The UK FCA recently announced plans to issue a consultation paper before the end of 2015 in which it will make a number of proposals in relation to Payment Protection Insurance (PPI).

As a result of recent investigations, the FCA has identified a need to draw the potentially open-ended nature of the PPI misselling scandal to a close and tackle the problem of consumers failing to raise complaints in a timely manner. Its consultation will contain proposals on: (i) the implementation of a “longstop” date by which point consumers must have brought PPI claims which will be at least two years following the imposition of the proposed rule and, consequently, will not come into force before Spring 2018; and (ii) the launch of an FCA advertising campaign to encourage consumers to raise complaints ahead of the deadline and deal directly with firms (rather than claims management companies, who charge a fee for their services) instead.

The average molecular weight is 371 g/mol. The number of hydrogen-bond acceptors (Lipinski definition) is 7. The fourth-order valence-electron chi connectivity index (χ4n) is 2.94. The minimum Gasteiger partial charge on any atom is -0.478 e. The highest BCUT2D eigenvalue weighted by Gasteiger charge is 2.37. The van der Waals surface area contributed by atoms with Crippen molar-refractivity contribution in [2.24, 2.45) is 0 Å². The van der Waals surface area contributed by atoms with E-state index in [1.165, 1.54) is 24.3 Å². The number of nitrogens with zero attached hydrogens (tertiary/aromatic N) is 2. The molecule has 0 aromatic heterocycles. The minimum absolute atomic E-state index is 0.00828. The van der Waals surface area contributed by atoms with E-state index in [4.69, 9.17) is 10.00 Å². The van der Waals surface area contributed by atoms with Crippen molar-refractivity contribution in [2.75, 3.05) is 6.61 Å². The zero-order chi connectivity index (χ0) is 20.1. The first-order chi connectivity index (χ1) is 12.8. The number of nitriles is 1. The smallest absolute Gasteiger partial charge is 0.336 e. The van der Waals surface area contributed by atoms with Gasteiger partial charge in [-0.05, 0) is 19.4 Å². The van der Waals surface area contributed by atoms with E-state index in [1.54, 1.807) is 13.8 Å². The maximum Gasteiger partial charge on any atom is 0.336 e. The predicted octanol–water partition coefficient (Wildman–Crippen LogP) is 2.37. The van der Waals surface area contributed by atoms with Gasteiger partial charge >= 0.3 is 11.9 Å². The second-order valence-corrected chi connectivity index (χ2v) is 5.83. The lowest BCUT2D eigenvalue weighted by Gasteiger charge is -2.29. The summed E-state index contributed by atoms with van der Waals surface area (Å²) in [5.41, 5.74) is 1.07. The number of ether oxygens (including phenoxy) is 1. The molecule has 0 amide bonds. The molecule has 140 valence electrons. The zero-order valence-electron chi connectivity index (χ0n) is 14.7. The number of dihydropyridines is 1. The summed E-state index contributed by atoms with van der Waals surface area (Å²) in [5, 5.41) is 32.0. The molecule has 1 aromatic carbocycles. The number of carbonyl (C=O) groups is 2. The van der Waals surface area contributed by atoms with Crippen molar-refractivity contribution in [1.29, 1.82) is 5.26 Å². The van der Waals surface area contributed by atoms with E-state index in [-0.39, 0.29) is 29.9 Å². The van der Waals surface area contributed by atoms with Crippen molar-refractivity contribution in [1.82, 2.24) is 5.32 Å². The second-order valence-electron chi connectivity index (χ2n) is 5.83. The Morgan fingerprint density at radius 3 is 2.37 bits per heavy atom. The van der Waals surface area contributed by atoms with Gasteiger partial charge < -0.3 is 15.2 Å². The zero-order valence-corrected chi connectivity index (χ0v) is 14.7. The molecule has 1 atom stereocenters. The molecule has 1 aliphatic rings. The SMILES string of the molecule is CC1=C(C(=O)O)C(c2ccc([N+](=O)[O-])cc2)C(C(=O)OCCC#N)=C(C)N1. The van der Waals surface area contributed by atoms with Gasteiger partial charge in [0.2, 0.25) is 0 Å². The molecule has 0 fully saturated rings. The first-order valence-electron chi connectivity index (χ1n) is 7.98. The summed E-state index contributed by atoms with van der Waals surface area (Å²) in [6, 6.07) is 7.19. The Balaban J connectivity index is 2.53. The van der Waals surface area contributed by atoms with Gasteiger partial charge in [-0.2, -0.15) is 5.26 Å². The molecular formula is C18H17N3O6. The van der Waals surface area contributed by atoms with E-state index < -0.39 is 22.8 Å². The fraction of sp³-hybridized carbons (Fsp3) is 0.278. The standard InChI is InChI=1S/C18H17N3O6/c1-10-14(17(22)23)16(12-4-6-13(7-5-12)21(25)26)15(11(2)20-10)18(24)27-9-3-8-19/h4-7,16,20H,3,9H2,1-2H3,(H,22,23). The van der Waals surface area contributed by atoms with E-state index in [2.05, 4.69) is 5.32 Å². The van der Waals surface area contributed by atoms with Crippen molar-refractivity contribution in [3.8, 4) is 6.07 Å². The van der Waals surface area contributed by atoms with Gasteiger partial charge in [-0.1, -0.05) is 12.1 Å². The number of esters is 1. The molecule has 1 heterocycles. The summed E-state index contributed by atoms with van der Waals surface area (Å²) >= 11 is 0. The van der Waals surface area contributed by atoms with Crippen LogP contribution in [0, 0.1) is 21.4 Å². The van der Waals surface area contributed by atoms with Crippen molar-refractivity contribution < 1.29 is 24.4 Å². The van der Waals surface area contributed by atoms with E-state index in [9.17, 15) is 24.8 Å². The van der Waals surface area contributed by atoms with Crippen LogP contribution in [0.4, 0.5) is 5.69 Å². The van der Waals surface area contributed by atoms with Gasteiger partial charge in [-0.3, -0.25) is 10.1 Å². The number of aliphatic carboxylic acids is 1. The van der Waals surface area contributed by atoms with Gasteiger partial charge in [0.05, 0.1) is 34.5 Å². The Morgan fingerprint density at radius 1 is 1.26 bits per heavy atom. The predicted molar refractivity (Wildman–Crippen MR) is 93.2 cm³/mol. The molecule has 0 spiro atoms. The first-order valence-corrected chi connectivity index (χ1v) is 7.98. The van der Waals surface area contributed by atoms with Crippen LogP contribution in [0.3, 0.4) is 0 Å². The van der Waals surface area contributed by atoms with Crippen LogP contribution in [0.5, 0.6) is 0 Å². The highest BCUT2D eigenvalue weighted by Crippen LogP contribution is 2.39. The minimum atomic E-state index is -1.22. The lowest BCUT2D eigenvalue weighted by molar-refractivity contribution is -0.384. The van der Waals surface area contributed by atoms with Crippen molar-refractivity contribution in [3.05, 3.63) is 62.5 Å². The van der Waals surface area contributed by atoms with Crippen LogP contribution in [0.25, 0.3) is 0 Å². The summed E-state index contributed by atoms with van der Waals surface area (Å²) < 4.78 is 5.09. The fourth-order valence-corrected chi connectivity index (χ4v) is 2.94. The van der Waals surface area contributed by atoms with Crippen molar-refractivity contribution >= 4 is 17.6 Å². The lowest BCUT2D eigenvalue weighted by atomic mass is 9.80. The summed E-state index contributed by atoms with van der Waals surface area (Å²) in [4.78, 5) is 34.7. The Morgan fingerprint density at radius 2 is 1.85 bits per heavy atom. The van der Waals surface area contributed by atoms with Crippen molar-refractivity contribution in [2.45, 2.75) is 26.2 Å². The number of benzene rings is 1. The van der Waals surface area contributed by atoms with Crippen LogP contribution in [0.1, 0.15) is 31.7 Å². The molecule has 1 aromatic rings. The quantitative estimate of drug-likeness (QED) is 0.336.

In light of the English Supreme Court’s ruling in Plevin v Paragon Personal Finance Ltd [2014] UKSC 61 the consultation will also contain proposals that any failure  to disclose commission of 50% or more on the sale of PPI will give rise to an “unfair relationship” under s.140A of the Consumer Credit Act and it plans to consult on circumstances when this rule should not apply. The consultation will also look at requirements on firms to pay redress in these circumstances and include the FCA’s cost benefit analysis of the proposed changes. Importantly, the FCA’s proposals only apply to PPI products and, if implemented, would not require providers to proactively review previously rejected complaints.

The FCA indicated its position as set out in the 2 October statement is subject to change and we await the publication of the consultation to understand its final proposals in this regard.